NMR and IR Spectroscopy of Unknown

In summary, the student is seeking help on determining the structure of a compound based on its IR and NMR spectra. They have identified the presence of nitrogen and the absence of sulfur and halogens. The compound has a molecular weight of 138 and is solid and yellow in color with a melting point between 124 and 134 C. The student has also read 2 chapters on NMR and IR but is still confused. They suspect the presence of an amide group, carboxylic acid group, and aromatic ring, but are unsure how to draw the structure. They also have questions about UV and are requesting assistance before the assignment is due on Monday.
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samdiah
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Homework Statement



I have attached the IR and NMR spectrum from lab. I have determined that there was a nitrogen present in the compound. There was no sulfur or halogens. The molecular weight was 138. The compound was solid and yellow color. It had a melting point between 124 and 134 C.


Homework Equations



I have read 2 chapters on NMR and IR, but the compound is so confusing. It has peaks everywhere. I would appreciate any kind of help.


The Attempt at a Solution



After looking at various websites and books, I think I have an amide group, a carboxyl acid group and aromatic ring. I have no clue if that's even right and how on Earth I am going to draw the structure of compound. What does the UV stand for?

Appreciate any kind of help. I have spent weeks on this and its due Monday. Thanks.
 

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Related to NMR and IR Spectroscopy of Unknown

1. What is the purpose of using NMR and IR spectroscopy on an unknown sample?

NMR (Nuclear Magnetic Resonance) and IR (Infrared) spectroscopy are analytical techniques used to identify the chemical structure of an unknown sample. By analyzing the unique spectral patterns produced by the sample, scientists can determine the types of atoms and functional groups present, as well as their relative positions in the molecule.

2. How does NMR spectroscopy work?

NMR spectroscopy works by exposing the sample to a strong magnetic field, causing the nuclei of certain atoms to align with the field. A radiofrequency pulse is then applied, causing the nuclei to absorb energy and flip to a higher energy state. As the nuclei return to their original state, they emit energy in the form of electromagnetic radiation, which is detected and analyzed to produce an NMR spectrum.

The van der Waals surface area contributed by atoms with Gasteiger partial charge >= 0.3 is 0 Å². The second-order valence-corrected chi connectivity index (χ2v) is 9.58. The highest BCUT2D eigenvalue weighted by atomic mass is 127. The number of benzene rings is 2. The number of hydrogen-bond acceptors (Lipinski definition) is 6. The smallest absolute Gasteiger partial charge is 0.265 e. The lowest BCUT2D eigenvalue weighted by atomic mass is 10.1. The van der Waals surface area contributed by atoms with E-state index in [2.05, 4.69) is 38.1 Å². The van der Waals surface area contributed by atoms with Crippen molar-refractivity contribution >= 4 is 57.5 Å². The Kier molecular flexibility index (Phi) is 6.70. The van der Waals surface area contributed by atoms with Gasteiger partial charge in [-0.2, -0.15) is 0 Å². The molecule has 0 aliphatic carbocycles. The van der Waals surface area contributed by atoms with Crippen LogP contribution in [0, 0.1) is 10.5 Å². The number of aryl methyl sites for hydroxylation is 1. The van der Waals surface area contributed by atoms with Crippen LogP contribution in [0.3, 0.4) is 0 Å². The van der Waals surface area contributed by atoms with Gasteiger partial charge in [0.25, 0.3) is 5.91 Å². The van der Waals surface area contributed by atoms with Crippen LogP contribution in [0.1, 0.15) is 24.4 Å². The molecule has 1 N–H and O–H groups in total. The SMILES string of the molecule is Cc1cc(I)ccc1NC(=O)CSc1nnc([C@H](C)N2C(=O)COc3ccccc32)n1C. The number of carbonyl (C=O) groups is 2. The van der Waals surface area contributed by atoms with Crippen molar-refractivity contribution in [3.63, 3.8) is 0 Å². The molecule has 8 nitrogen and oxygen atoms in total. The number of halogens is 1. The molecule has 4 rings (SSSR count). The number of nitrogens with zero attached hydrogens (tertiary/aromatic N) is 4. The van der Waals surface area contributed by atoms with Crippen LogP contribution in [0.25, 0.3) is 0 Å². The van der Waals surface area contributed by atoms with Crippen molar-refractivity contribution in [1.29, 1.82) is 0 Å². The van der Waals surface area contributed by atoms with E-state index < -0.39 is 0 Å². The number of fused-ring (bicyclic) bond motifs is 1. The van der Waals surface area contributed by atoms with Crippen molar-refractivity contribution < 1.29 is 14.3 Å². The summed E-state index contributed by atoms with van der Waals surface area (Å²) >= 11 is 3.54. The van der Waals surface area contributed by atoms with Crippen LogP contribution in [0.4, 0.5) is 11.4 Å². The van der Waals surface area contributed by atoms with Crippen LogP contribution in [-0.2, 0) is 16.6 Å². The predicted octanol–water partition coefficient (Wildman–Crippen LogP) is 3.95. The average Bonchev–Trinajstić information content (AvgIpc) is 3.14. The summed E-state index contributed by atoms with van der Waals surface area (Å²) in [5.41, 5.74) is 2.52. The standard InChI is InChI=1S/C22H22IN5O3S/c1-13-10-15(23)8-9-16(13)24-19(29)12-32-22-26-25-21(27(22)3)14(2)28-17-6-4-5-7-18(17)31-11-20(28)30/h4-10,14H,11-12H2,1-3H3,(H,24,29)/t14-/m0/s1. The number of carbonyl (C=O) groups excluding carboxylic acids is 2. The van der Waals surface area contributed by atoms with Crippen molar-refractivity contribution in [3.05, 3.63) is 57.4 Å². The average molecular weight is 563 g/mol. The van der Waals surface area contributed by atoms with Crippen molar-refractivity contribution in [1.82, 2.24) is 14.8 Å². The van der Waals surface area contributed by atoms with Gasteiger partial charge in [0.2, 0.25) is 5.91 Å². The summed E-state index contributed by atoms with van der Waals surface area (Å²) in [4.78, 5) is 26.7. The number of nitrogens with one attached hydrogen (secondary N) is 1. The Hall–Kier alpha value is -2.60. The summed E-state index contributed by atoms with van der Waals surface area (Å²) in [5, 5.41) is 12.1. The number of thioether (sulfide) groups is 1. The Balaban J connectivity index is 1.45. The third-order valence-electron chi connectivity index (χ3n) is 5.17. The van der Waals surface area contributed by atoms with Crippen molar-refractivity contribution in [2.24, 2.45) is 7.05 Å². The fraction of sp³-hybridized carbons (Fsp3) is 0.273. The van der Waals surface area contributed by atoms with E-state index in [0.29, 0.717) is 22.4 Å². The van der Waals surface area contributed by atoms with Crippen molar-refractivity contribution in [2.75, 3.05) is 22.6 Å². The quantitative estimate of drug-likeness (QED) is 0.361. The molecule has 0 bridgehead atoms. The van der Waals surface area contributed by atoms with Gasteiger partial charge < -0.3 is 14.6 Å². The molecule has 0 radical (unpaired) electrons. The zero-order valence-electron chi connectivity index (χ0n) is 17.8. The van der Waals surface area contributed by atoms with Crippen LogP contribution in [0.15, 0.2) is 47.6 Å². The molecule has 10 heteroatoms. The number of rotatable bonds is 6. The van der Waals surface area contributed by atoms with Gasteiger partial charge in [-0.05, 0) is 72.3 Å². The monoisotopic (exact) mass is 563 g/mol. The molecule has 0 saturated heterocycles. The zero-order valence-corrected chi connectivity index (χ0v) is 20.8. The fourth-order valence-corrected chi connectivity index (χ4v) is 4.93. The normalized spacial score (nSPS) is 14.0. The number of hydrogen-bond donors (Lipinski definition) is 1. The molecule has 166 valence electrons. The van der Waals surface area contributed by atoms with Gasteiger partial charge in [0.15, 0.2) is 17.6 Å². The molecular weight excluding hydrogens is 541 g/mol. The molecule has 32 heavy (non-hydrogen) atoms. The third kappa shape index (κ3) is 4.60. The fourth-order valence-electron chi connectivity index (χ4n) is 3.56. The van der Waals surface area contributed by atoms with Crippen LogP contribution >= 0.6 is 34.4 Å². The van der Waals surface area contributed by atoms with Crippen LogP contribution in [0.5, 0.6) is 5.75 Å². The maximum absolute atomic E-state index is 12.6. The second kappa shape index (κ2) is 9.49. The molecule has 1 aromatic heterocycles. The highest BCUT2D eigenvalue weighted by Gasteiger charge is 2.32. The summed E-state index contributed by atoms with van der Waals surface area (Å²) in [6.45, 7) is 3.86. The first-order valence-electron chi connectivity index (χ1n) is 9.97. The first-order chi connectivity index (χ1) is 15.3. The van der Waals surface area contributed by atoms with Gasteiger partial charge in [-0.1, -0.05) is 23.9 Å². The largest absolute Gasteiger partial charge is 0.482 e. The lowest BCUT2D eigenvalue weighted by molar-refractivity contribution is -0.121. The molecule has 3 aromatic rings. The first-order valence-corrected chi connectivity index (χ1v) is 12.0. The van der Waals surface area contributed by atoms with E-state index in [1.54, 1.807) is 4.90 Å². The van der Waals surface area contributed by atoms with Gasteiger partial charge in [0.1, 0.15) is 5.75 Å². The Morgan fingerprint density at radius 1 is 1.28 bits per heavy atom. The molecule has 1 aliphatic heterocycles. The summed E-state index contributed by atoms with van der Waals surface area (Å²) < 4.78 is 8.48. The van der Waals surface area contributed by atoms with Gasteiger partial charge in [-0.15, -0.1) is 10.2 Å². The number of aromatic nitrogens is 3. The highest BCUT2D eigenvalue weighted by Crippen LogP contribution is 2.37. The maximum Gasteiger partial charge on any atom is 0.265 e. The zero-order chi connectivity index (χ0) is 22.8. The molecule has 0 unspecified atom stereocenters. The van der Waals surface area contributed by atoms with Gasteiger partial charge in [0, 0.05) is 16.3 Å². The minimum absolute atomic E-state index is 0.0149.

3. What information can be obtained from an IR spectrum?

IR spectroscopy measures the absorption of infrared light by the sample, which is related to the vibration of chemical bonds within the molecule. This provides information about the types of bonds present, such as single or double bonds, as well as the presence of functional groups such as alcohols, amines, and carbonyl groups.

4. What is the main difference between NMR and IR spectroscopy?

The main difference between NMR and IR spectroscopy is the type of information they provide. NMR spectroscopy primarily reveals the types of atoms and their relative positions in a molecule, while IR spectroscopy focuses on the types of bonds and functional groups present. Additionally, NMR spectroscopy requires a sample to be in solution, while IR spectroscopy can be used on solid, liquid, or gas samples.

5. How are NMR and IR spectroscopy used together in analyzing an unknown sample?

NMR and IR spectroscopy are often used in conjunction with each other to provide a more comprehensive analysis of unknown samples. By combining the information from both techniques, scientists can obtain a more accurate picture of the chemical structure of the sample. This can help confirm the presence of certain functional groups and aid in the identification of complex molecules.

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